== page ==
But the case involving the Victorian grammar school should also put universities on high alert. With the 2007 Good Universities Guide, released last week, showing that 96 full-fee paying courses across Australia now cost over $100,000, with five courses exceeding the $200,000 mark, we can expect universities to be dragged through the courts if a disgruntled student, or their well-to-do parents, feel that they have not received sufficient bang for their buck.
The big bang that students and their parents expect in signing up to these sandstone cash-cows is the promise of easy street at the completion of their course. It is promoted, either expressly through advertising campaigns or more subtlety over lunch between old friends, that the caché of having a degree in law, medicine or business from an elite institution will guarantee entry into the finest jobs.
The focus of university marketing today is on getting people into jobs at the end. Johnny wants to pump gas for 25 hours a week with the knowledge that this will become ancient history once he gets through his law degree.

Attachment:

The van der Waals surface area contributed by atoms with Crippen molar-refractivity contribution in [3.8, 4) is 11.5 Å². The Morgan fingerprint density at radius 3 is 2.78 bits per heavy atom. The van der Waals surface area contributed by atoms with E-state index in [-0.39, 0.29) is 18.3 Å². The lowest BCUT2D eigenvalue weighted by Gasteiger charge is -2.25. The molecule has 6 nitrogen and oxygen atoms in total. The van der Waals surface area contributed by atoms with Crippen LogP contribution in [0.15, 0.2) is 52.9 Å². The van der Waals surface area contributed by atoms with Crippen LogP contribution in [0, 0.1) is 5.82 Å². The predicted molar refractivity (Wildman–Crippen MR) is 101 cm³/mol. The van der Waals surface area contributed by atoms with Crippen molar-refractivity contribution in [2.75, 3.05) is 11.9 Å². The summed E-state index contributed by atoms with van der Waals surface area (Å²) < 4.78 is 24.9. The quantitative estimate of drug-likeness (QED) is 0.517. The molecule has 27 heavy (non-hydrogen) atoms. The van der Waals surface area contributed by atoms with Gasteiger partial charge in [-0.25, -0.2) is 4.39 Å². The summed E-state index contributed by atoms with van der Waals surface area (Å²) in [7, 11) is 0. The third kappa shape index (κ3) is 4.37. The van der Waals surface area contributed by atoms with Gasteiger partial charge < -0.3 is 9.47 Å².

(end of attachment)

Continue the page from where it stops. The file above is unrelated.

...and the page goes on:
This is where many universities are going to get themselves in trouble. They promise the world, but often cannot even deliver a job to their graduates. In the past, graduates joined the unemployment line at the end of their course with a sense of personal responsibility for their lot in life. If they had been accepted into a more prestigious course, had they studied harder at university, had they worked on their CV, they may be somewhere else.
But this is going to change. It is much easier to blame someone else, particularly if you can point to representations made that you were going to be showered with riches once receiving your testamur. Already in universities today there has been a "dumbing down" in standards as students - burdened by high debts - blame lecturers for making them study for long hours rather than giving them detailed summary notes to make their lives easier; threatening lecturers with poor student evaluations at the end of the semester if they don’t aim their teaching at the lowest common denominator.